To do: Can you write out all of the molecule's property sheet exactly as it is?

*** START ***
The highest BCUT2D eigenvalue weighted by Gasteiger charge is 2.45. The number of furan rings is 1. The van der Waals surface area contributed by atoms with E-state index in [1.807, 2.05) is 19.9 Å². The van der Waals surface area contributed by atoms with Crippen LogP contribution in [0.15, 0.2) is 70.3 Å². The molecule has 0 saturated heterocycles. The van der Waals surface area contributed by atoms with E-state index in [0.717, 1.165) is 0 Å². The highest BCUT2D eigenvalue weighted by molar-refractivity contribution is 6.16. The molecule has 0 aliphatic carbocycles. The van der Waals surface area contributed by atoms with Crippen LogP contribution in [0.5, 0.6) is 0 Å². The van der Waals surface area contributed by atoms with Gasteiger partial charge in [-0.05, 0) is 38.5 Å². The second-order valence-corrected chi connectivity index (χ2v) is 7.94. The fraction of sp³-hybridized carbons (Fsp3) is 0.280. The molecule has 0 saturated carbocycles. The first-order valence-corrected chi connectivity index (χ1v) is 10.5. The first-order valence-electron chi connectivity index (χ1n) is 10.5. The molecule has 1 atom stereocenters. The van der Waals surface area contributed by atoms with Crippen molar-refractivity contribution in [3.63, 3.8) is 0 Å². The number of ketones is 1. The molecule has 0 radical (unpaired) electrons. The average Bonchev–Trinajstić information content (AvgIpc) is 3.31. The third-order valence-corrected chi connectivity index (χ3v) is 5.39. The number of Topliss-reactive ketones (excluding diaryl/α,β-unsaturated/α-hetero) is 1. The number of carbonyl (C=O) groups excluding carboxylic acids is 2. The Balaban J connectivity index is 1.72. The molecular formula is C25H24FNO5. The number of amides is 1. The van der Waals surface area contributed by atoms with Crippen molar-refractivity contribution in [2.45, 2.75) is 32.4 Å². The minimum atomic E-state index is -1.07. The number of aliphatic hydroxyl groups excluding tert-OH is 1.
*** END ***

The highest BCUT2D eigenvalue weighted by Gasteiger charge is 2.45. The number of furan rings is 1. The van der Waals surface area contributed by atoms with E-state index in [1.807, 2.05) is 19.9 Å². The van der Waals surface area contributed by atoms with Crippen LogP contribution in [0.15, 0.2) is 70.3 Å². The molecule has 0 saturated heterocycles. The van der Waals surface area contributed by atoms with E-state index in [0.717, 1.165) is 0 Å². The highest BCUT2D eigenvalue weighted by molar-refractivity contribution is 6.16. The molecule has 0 aliphatic carbocycles. The van der Waals surface area contributed by atoms with Crippen LogP contribution in [0.5, 0.6) is 0 Å². The van der Waals surface area contributed by atoms with Gasteiger partial charge in [-0.05, 0) is 38.5 Å². The second-order valence-corrected chi connectivity index (χ2v) is 7.94. The fraction of sp³-hybridized carbons (Fsp3) is 0.280. The molecule has 0 saturated carbocycles. The first-order valence-corrected chi connectivity index (χ1v) is 10.5. The first-order valence-electron chi connectivity index (χ1n) is 10.5. The molecule has 1 atom stereocenters. The van der Waals surface area contributed by atoms with Crippen molar-refractivity contribution in [3.63, 3.8) is 0 Å². The number of ketones is 1. The molecule has 0 radical (unpaired) electrons. The average Bonchev–Trinajstić information content (AvgIpc) is 3.31. The third-order valence-corrected chi connectivity index (χ3v) is 5.39. The number of Topliss-reactive ketones (excluding diaryl/α,β-unsaturated/α-hetero) is 1. The number of carbonyl (C=O) groups excluding carboxylic acids is 2. The Balaban J connectivity index is 1.72. The molecular formula is C25H24FNO5. The number of amides is 1. The van der Waals surface area contributed by atoms with Crippen molar-refractivity contribution in [2.45, 2.75) is 32.4 Å². The minimum atomic E-state index is -1.07. The number of aliphatic hydroxyl groups excluding tert-OH is 1.